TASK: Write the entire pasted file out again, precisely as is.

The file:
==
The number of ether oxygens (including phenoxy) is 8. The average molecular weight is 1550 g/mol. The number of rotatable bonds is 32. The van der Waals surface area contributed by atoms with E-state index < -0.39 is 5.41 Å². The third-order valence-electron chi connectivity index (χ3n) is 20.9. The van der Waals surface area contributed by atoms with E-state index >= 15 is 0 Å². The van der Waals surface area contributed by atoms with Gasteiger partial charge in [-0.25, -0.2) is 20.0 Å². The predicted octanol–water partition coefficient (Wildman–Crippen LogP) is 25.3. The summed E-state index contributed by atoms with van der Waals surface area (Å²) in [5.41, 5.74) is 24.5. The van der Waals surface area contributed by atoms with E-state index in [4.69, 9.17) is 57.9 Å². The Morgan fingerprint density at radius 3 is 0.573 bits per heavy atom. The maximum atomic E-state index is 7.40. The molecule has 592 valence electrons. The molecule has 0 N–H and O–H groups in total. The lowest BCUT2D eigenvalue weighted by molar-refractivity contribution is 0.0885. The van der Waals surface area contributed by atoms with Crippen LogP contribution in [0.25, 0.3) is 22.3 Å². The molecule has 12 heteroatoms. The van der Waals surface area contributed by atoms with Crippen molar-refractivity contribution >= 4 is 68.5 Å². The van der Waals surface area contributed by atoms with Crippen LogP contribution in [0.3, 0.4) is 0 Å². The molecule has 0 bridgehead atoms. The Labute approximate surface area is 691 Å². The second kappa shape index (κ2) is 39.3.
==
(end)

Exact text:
The number of ether oxygens (including phenoxy) is 8. The average molecular weight is 1550 g/mol. The number of rotatable bonds is 32. The van der Waals surface area contributed by atoms with E-state index < -0.39 is 5.41 Å². The third-order valence-electron chi connectivity index (χ3n) is 20.9. The van der Waals surface area contributed by atoms with E-state index >= 15 is 0 Å². The van der Waals surface area contributed by atoms with Gasteiger partial charge in [-0.25, -0.2) is 20.0 Å². The predicted octanol–water partition coefficient (Wildman–Crippen LogP) is 25.3. The summed E-state index contributed by atoms with van der Waals surface area (Å²) in [5.41, 5.74) is 24.5. The van der Waals surface area contributed by atoms with E-state index in [4.69, 9.17) is 57.9 Å². The Morgan fingerprint density at radius 3 is 0.573 bits per heavy atom. The maximum atomic E-state index is 7.40. The molecule has 592 valence electrons. The molecule has 0 N–H and O–H groups in total. The lowest BCUT2D eigenvalue weighted by molar-refractivity contribution is 0.0885. The van der Waals surface area contributed by atoms with Crippen LogP contribution in [0.25, 0.3) is 22.3 Å². The molecule has 12 heteroatoms. The van der Waals surface area contributed by atoms with Crippen molar-refractivity contribution >= 4 is 68.5 Å². The van der Waals surface area contributed by atoms with Crippen LogP contribution in [0.3, 0.4) is 0 Å². The molecule has 0 bridgehead atoms. The Labute approximate surface area is 691 Å². The second kappa shape index (κ2) is 39.3.